Information compiled by the Walk Free Foundation’s Global Slavery Index (GSI) reveals modern day slavery is still prominent across the globe. Over 45 million people in 167 countries are owned as if they were property, but unlike ancient times, many of them are forced into hard labor but they aren’t paid at all. Children, adults, and entire families are forced into slavery due to financial debts, while women and girls are more likely to be trafficked and sexually exploited.
Here are the countries around the world who have the most modern day slaves.
With 18.4 million slaves in this South Asian country, India has the most slaves in the world. When they’re unable to repay a debt, many Indians are forced to work in the rice mills and clothing factories to repay what they owe. They’re then forced to work countless hours, and with interests rates so high, it makes it impossible for them to ever reclaim their personal and financial freedom. In some cases, an entire family can be forced to work together to pay off a debt. Sexual slavery among women and girls is also a huge problem in this country.
Back in the 1980s, China experienced a quick and rapid modernization that resulted in economic, cultural, and social shifts that greatly impacted its citizens. One major change was the number of people who began working in construction and the country’s minefields. They eventually became slaves to these industries, and forced labor continues to be a problem to this day. There are now 3.4 million slaves in China, including young Cambodian and Vietnamese girls who have been trafficked in for sexual slavery and sold as young brides.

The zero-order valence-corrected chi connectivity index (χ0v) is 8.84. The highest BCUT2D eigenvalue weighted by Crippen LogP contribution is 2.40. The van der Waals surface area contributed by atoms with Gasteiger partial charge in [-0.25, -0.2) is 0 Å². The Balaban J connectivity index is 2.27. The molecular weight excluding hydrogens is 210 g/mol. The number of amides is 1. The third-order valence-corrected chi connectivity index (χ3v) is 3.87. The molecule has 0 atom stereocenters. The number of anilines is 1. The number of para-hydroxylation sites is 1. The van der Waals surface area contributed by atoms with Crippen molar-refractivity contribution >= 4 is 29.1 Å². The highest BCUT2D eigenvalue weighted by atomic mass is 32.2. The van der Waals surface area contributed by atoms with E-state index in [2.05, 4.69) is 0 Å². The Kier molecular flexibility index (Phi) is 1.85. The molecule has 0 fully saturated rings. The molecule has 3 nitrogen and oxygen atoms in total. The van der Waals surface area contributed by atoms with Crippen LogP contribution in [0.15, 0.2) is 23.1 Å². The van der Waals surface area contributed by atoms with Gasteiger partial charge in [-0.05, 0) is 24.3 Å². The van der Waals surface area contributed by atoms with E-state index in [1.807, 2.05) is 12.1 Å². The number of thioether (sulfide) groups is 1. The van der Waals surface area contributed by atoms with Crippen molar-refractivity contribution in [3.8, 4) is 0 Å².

Pakistan suffers from the same problem that’s occuring in India. As of 2016, 2.10 million Pakistanis were living as slaves. Poor families often approach those who are wealthy and beg them for a loan. The borrower is then forced to work low-paying jobs for hours on end. With high-interest rates tacked onto the loan, the debtor can keep the borrower enslaved for as long as they choose. In many cases, generations of families can be enslaved to work off the debt in the wealthy family’s brick kilns, factories, fields, and farms.
Child labor and forced labor are big issues in Bangladesh, and an estimated 1.5 million people are apart of the slave trade. Children as young as 5-years-old work in agriculture, mining, garbage collection, and fisheries; while young girls are tricked into working as unpaid maids and later suffer from sexual abuse. Children have also been smuggled in from other countries, such as Thailand, and forced to become drug mules.
Many adult slaves work in unsafe factories making as little as 20 cents per hour in buildings that are not up to code, such as the 2013 Dhaka factory building that collapsed and killed 1,000 laborers.
The Central Asian nation of Uzbekistan is the home to 1.2 million slaves, according to the GSI. Many of the slaves work in the cotton-growing industry. They pick the cotton on their own and are forced to sell it to the government at an extremely low price. The government, in return, exports the cotton to other countries at a markup. It’s a billion-dollar industry, but Uzbekistan’s modern day slaves aren’t the ones benefitting.